If you are looking for a history of Monty Python this is not the book for you. If you are looking for a peek inside the lifelong journey of one of the great minds of comedy, British or otherwise, this book is required reading.
In So, Anyway John Cleese lets us in on a secret -- he is not an actor, he's a writer-performer, a very important distinction in his mind. In fact, as he points out in the final chapter, this was the secret to the astounding success of Monty Python's Flying Circus: Not one of the troupe was an "Actor." No inflated egos demanding screen time, no prima donnas screaming for top billing, just a group of writers dreaming up brilliant sketches and zany non sequiturs punctuated with off-the-wall animations. According to Cleese the gang would write their sketches first, revise them to perfection, then decide who should perform them. The focus was on making the bit, from The Cheese Shop to the Fish Slapping Dance, as funny as possible, end of story.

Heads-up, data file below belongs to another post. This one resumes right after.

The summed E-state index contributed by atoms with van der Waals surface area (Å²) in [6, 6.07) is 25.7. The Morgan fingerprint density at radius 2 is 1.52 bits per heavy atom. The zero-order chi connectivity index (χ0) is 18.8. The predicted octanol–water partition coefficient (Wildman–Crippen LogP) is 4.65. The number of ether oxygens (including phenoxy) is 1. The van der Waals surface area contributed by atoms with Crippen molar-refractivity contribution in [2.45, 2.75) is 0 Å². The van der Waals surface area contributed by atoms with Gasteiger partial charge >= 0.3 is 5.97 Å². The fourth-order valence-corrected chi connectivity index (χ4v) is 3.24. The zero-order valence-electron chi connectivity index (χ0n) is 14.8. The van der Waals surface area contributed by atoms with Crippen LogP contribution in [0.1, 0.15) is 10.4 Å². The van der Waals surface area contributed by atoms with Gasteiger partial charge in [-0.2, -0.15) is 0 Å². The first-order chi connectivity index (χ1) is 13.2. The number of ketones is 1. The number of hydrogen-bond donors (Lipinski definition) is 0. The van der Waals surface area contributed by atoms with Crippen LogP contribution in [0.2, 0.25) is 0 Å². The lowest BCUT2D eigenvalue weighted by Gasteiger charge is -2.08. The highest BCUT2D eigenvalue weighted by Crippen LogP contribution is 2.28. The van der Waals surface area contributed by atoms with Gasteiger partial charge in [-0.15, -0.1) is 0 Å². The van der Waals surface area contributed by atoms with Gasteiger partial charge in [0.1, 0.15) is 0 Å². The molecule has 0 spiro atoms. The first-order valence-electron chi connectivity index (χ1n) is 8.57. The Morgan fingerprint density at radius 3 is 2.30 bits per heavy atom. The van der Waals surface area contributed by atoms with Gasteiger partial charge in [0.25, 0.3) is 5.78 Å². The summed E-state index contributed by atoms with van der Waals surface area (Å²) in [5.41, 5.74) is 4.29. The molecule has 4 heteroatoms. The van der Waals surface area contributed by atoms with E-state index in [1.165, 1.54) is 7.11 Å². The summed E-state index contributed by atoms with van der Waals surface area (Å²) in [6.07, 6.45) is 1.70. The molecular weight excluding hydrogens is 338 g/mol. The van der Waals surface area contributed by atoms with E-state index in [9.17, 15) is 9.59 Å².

As Cleese says throughout the book, comedy is hard work, requiring thought, effort and, yes, self doubt and second guessing. Is this sketch funny? Can it be funnier? Will people laugh? Will they laugh at the right time? So many things to worry about, so many things that can go wrong. Comedy is like launching a rocket -- ten thousand things can go wrong, only one can go right.
Thankfully John, Graham, Michael, Eric, Terry, and Terry were all willing to put in the time, to do the work, to sweat the blood necessary to bring their unique comedic twist to the world.
Thanks for choosing comedy over law, John. The world has enough lawyers but not nearly enough funny men.
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